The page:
A parents' resource to research-based information on parenting

How quickly they crumble…and how I may need a vacation after my vacation April 1, 2012

Filed under: Sleep — theinvestigatingparent @ 5:35 pm
Tags: , , , , , , , , ,
I have personally had one of each – one child who was a trouble sleeper from the beginning, and one child who was a dream sleeper from the beginning – not to mention my clinical experience. But I really didn’t expect my perfect sleeper to deteriorate so quickly from traveling and disrupting her routine for a mere 4 days (and counting).
We arrived in Orlando, FL well past bedtime after a day of traveling, the baby had 1 skipped nap, had 1 very short cat nap, and a very late bedtime. Research (and my clinical and personal experience) shows that overtired children make for wake ups at night. Generally I can deal with that by the next night, but we started out all in one little hotel room. [As an aside, we were assured there were balconies, so our plan was to sit out on the balcony until my husband and I were ready for bed. My new question will be how deep are the balconies? They were maximum 1.5 feet deep, so I don’t even understand the point in them, except so the hotel can claim they have balconies. Needless to say, my husband and I spent a few disappointed hours “hanging out” in the bathroom.] So in an effort to save my 3 year old from being woken up by the 8 month old, I responded to every little cry the baby had by picking her up and shushing her, and even nursing a few extra times than I normally would have. Needless to say she was not quite herself the next morning having her sleep so disrupted. Given the late bedtime, they both – wait for it – woke up AN HOUR EARLIER THAN USUAL. A lot of parents (clients and friends) tell me that they try to keep their children up later in the hopes they won’t get up so early – it doesn’t usually work and I’m afraid this will have the opposite result. The evidence has shown that once the child is overtired, they will usually not only wake up earlier, but likely begin to wake up throughout the night.
My response to this is usually to put them to bed an hour earlier. One or two nights of that, and ridigly ensuring naps, usually takes care of the fallout – this is a clinical recommendation from the research and works every time. However, did I mention we’re in Orlando? We did Disney’s Magic Kingdom the next day, the baby had one really good nap but skipped the next ones, and although we had intended to be back in time to put them to bed early, it ended up being late. We did arrange to be moved to a suite while we were gone. We thought we would put the kids to bed in the bedroom, and then transfer them out into the living room area when we were ready for bed. Anyway, when we got back from Disney none of our luggage was there. Once we finally got it and got the kids bathed and ready for bed it was once again, quite late. We didn’t want to disturb the kids, so we thought we’d try it another night and keep them in there with us. Did you guess what happened? Well my 3 year old must have the sleep fairy on his side, because he was always the trouble sleeper, and he is doing not bad. Don’t get me wrong – he’s sleeping through the night – but he’s waking up an hour earlier than usual, and you can TELL in his behaviour (see one of my earlier posts on ADHD mis diagnosis). My 8 month old, good little sleeper, woke up so many times I didn’t count and couldn’t remember. I think I maybe slept 45 minutes consecutively, and then they were up again an hour earlier than usual.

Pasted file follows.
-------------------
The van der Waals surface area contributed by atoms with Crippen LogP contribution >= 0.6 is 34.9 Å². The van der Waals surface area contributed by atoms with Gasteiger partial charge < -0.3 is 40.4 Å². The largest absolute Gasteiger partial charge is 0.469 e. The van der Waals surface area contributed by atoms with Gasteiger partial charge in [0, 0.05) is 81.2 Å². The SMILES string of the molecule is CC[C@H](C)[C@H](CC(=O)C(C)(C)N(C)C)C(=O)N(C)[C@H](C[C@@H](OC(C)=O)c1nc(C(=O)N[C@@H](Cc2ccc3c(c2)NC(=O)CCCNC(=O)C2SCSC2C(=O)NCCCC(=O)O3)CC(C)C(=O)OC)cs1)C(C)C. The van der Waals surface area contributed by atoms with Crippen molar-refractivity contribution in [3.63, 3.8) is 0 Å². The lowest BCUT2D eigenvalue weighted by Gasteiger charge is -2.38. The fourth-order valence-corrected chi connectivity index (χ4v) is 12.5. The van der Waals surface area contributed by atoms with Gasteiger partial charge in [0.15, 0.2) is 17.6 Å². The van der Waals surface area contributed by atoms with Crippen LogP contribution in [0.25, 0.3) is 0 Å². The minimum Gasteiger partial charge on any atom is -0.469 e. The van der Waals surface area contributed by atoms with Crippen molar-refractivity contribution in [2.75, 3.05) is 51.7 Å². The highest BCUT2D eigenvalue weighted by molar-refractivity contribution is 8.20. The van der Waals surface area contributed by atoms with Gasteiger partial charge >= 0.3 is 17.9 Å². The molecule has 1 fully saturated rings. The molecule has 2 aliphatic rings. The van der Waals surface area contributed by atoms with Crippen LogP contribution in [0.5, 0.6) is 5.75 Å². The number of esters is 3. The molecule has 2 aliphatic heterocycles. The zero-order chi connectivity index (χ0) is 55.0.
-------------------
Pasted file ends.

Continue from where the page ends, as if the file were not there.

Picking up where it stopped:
All of this really shouldn’t be a shock to me, I  know the research, I’ve written a book (coming in September), I counsel parents in talks and clinically, yet I still made the same rookie mistakes. Last night when my husband and I went to bed, we moved the baby into the living room area, so my husband, myself, the 3 year old, and of course the baby too, could get a better night’s sleep. I still went into the room more than I would have if we were at home to comfort and check on her, but there was a definite improvement over the previous nights. Tonight I will have to resist even more. It’s hard. My little girl is so very perfect, and so infrequently cries that it’s really hard to just let her cry. But let me paint you a picture –  for those of you who think it’s horrible to let a baby cry and not provide comfort. My perfect little girl is normally so happy and smiley that people continuously come up to us to interact with her. She is just a joy to be around. The past few days, since I have begun to comfort her at night, her sleep has gotten more and more fragmented and interrupted, naps are ridiculously difficult for her, she is barely smiling, looks a bit like a zombie, cuddling into me at the pool earlier today like she wanted to sleep right in the water, eyes completely red rimmed, miserable and crying off and on throughout the day. This is the complete crumbling of a wonderful baby within only a few short days. It made me think about how many parents in the interest of attachment and being afraid to let their children cry, ended up causing their children more harm than good? I don’t like to hear my baby cry, but I have argued before and I argue now – it is MY need to comfort her that is affected the most rather than her need to be comforted. Her need is sleep, and she is so tired she cries. She doesn’t know any better, but I do, and I know – because I believe in the evidence and I thankfully also have the clinical experience – that it’s a small price to sacrifice on my end for the short run of hearing her cry, when in the long run she will be a well rested and happy baby that no longer really cries at night.

%d bloggers like this: